Could it be better? Definitely. The question is, now that we are helping people spend more time on Wikipedia, by 5% on desktop, 10% on mobile (as of last check), how much more do we want to invest in this feature to improve it more v. other features? If editors wont be happy with it as is, then maybe more investment is warranted on that alone. Otherwise, it is a question of what else we might do with those resources.

What do you think? (and I owe you updated #s)

Sadads (talkcontribs)

I wrote a really good response, but accidentally clicked on a link and lost it all (ACH!). How about we schedule for 20-30 minutes sometime (I am based on the east coast, and my WMF is calendar is usually up to date).

Jkatz (WMF) (talkcontribs)

Oooh, I feel your pain. Re: chat--this week is wrecked, but I put something in for next week.

Jkatz (WMF) (talkcontribs)

BTW for public record: I reran the numbers and the click through rate for mobile is very high at 19% of anyone who sees it. The desktop (vector) numbers are much lower at 4%. In both cases, the sample size is very small (<200 'seen' events per day). The likelihood of someone reaching the bottom of the desktop page is much higher than on mobile, so that might have something to do with it. This tool may simply be better suited for mobile, where the users who see it are a little more dogged.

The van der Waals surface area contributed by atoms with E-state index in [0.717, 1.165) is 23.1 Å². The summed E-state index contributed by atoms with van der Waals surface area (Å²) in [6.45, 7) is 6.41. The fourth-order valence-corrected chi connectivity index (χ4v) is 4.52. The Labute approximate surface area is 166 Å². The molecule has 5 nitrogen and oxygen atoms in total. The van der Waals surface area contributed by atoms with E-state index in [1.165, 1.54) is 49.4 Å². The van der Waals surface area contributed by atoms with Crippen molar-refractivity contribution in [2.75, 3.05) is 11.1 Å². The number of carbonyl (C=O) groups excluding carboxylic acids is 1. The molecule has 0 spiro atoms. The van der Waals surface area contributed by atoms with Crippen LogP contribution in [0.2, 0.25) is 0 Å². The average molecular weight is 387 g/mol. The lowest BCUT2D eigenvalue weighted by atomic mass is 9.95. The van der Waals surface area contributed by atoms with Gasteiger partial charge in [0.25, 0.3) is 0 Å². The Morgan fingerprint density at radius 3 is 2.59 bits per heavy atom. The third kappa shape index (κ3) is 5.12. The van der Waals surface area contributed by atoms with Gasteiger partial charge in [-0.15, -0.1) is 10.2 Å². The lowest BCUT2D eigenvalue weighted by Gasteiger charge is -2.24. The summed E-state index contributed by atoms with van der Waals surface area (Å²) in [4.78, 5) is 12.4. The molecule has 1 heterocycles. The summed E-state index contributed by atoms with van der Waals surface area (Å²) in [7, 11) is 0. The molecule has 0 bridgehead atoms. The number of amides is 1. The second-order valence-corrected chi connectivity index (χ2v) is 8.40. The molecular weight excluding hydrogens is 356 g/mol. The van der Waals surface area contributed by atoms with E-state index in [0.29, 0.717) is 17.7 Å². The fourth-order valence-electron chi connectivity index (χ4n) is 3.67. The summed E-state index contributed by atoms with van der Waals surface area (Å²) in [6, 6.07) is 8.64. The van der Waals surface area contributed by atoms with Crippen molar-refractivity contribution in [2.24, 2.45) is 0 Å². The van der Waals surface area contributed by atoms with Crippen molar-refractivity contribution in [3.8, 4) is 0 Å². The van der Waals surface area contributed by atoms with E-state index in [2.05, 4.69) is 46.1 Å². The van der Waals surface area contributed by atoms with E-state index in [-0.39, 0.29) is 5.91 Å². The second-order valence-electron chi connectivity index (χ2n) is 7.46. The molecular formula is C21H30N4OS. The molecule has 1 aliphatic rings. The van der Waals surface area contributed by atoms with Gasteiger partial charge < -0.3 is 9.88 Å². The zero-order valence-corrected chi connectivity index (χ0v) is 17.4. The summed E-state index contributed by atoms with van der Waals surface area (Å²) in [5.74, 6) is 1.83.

Jkatz (WMF) (talkcontribs)
Sadads (talkcontribs)

Super exciting: @Jkatz (WMF) A lot less emphasis on J.K. Rowling, and Kate Perry, and any number of other centralities!

Nice. I wonder if we can do anything to bring a little bit more relevance to how the community hand curates material. For example, @Harej has built a database of articles by WikiProject that might be able to help with pointing at the intersection of different curated groupings. I would imagine putting a bit more weight to categories might be useful as well -- of course I realize that might not be a priority at the moment. It also might be worth putting less scaling effect from the popularity (multiplying the scores by eachother will always return the really big and popular, whereas reducing the emphasis on that criteria by scaling it, to say .10 of the original value, would still give it weight, just not as much that it overwhelms other articles). ~~~~

Jkatz (WMF) (talkcontribs)

@Sadads Thanks good thoughts! I can't say that adding categories to the considerations is something we can prioritize right now, but that is an interesting idea, as is the notion of simply scaling back the coefficient(!) I think for now, the goal is to see how far this tweak gets us.